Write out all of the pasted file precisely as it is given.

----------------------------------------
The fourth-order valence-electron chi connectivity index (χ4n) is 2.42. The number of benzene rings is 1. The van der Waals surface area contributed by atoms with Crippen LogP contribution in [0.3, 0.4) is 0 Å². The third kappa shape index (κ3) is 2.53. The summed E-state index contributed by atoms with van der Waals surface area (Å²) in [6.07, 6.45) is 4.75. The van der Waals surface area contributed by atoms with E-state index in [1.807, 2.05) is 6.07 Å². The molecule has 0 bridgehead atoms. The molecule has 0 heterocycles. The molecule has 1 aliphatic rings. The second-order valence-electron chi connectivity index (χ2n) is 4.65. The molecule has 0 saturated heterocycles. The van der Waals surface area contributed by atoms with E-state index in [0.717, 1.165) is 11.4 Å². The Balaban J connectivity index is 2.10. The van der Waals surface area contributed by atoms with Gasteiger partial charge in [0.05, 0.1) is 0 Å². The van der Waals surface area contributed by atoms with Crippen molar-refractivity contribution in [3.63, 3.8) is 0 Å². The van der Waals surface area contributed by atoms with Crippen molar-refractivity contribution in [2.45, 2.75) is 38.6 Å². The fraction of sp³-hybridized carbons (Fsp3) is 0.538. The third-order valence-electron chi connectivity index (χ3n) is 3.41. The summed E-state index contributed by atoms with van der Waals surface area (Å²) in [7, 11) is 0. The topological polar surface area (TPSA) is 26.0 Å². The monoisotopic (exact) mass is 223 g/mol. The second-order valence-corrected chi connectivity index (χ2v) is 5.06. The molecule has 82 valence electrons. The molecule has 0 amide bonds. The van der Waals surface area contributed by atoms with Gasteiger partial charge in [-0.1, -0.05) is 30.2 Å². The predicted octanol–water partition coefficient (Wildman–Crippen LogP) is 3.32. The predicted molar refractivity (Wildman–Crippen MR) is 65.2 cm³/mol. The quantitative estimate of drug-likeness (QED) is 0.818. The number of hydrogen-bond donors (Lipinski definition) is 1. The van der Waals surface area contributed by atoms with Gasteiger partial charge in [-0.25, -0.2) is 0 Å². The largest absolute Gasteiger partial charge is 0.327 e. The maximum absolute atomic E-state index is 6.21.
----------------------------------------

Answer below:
The fourth-order valence-electron chi connectivity index (χ4n) is 2.42. The number of benzene rings is 1. The van der Waals surface area contributed by atoms with Crippen LogP contribution in [0.3, 0.4) is 0 Å². The third kappa shape index (κ3) is 2.53. The summed E-state index contributed by atoms with van der Waals surface area (Å²) in [6.07, 6.45) is 4.75. The van der Waals surface area contributed by atoms with E-state index in [1.807, 2.05) is 6.07 Å². The molecule has 0 bridgehead atoms. The molecule has 0 heterocycles. The molecule has 1 aliphatic rings. The second-order valence-electron chi connectivity index (χ2n) is 4.65. The molecule has 0 saturated heterocycles. The van der Waals surface area contributed by atoms with E-state index in [0.717, 1.165) is 11.4 Å². The Balaban J connectivity index is 2.10. The van der Waals surface area contributed by atoms with Gasteiger partial charge in [0.05, 0.1) is 0 Å². The van der Waals surface area contributed by atoms with Crippen molar-refractivity contribution in [3.63, 3.8) is 0 Å². The van der Waals surface area contributed by atoms with Crippen molar-refractivity contribution in [2.45, 2.75) is 38.6 Å². The fraction of sp³-hybridized carbons (Fsp3) is 0.538. The third-order valence-electron chi connectivity index (χ3n) is 3.41. The summed E-state index contributed by atoms with van der Waals surface area (Å²) in [7, 11) is 0. The topological polar surface area (TPSA) is 26.0 Å². The monoisotopic (exact) mass is 223 g/mol. The second-order valence-corrected chi connectivity index (χ2v) is 5.06. The molecule has 82 valence electrons. The molecule has 0 amide bonds. The van der Waals surface area contributed by atoms with Gasteiger partial charge in [-0.1, -0.05) is 30.2 Å². The predicted octanol–water partition coefficient (Wildman–Crippen LogP) is 3.32. The predicted molar refractivity (Wildman–Crippen MR) is 65.2 cm³/mol. The quantitative estimate of drug-likeness (QED) is 0.818. The number of hydrogen-bond donors (Lipinski definition) is 1. The van der Waals surface area contributed by atoms with Gasteiger partial charge in [-0.25, -0.2) is 0 Å². The largest absolute Gasteiger partial charge is 0.327 e. The maximum absolute atomic E-state index is 6.21.